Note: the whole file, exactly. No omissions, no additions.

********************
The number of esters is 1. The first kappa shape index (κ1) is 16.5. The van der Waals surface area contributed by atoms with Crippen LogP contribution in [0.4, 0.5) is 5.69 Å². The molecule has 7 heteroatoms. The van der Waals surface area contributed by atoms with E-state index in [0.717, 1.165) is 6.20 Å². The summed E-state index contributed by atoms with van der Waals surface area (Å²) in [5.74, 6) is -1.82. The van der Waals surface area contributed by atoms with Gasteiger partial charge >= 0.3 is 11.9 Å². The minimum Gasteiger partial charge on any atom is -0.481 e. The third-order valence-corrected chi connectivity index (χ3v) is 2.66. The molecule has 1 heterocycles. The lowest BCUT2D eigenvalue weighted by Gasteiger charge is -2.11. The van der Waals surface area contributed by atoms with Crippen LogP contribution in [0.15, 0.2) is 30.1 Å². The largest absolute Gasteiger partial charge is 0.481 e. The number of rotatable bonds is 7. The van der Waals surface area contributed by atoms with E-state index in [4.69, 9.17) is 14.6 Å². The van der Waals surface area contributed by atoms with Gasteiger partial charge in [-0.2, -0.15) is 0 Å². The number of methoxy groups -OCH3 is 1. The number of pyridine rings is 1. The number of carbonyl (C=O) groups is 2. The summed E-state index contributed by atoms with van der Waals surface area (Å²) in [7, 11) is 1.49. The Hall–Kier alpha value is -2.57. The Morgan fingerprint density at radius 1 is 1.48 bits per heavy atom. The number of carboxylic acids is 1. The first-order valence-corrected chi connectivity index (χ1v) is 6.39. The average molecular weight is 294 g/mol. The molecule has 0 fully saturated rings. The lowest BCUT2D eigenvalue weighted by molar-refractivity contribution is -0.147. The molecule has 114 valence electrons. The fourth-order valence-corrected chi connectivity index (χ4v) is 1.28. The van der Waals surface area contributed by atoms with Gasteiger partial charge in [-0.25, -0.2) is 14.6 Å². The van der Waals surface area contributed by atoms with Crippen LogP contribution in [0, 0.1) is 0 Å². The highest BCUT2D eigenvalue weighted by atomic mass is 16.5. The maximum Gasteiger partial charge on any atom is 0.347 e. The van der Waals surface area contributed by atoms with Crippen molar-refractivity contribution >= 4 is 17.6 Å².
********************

The number of esters is 1. The first kappa shape index (κ1) is 16.5. The van der Waals surface area contributed by atoms with Crippen LogP contribution in [0.4, 0.5) is 5.69 Å². The molecule has 7 heteroatoms. The van der Waals surface area contributed by atoms with E-state index in [0.717, 1.165) is 6.20 Å². The summed E-state index contributed by atoms with van der Waals surface area (Å²) in [5.74, 6) is -1.82. The van der Waals surface area contributed by atoms with Gasteiger partial charge >= 0.3 is 11.9 Å². The minimum Gasteiger partial charge on any atom is -0.481 e. The third-order valence-corrected chi connectivity index (χ3v) is 2.66. The molecule has 1 heterocycles. The lowest BCUT2D eigenvalue weighted by Gasteiger charge is -2.11. The van der Waals surface area contributed by atoms with Crippen LogP contribution in [0.15, 0.2) is 30.1 Å². The largest absolute Gasteiger partial charge is 0.481 e. The number of rotatable bonds is 7. The van der Waals surface area contributed by atoms with E-state index in [4.69, 9.17) is 14.6 Å². The van der Waals surface area contributed by atoms with Gasteiger partial charge in [-0.2, -0.15) is 0 Å². The number of methoxy groups -OCH3 is 1. The number of pyridine rings is 1. The number of carbonyl (C=O) groups is 2. The summed E-state index contributed by atoms with van der Waals surface area (Å²) in [7, 11) is 1.49. The Hall–Kier alpha value is -2.57. The Morgan fingerprint density at radius 1 is 1.48 bits per heavy atom. The number of carboxylic acids is 1. The first-order valence-corrected chi connectivity index (χ1v) is 6.39. The average molecular weight is 294 g/mol. The molecule has 0 fully saturated rings. The lowest BCUT2D eigenvalue weighted by molar-refractivity contribution is -0.147. The molecule has 114 valence electrons. The fourth-order valence-corrected chi connectivity index (χ4v) is 1.28. The van der Waals surface area contributed by atoms with Gasteiger partial charge in [-0.25, -0.2) is 14.6 Å². The van der Waals surface area contributed by atoms with Crippen LogP contribution in [0, 0.1) is 0 Å². The highest BCUT2D eigenvalue weighted by atomic mass is 16.5. The maximum Gasteiger partial charge on any atom is 0.347 e. The van der Waals surface area contributed by atoms with Crippen molar-refractivity contribution >= 4 is 17.6 Å².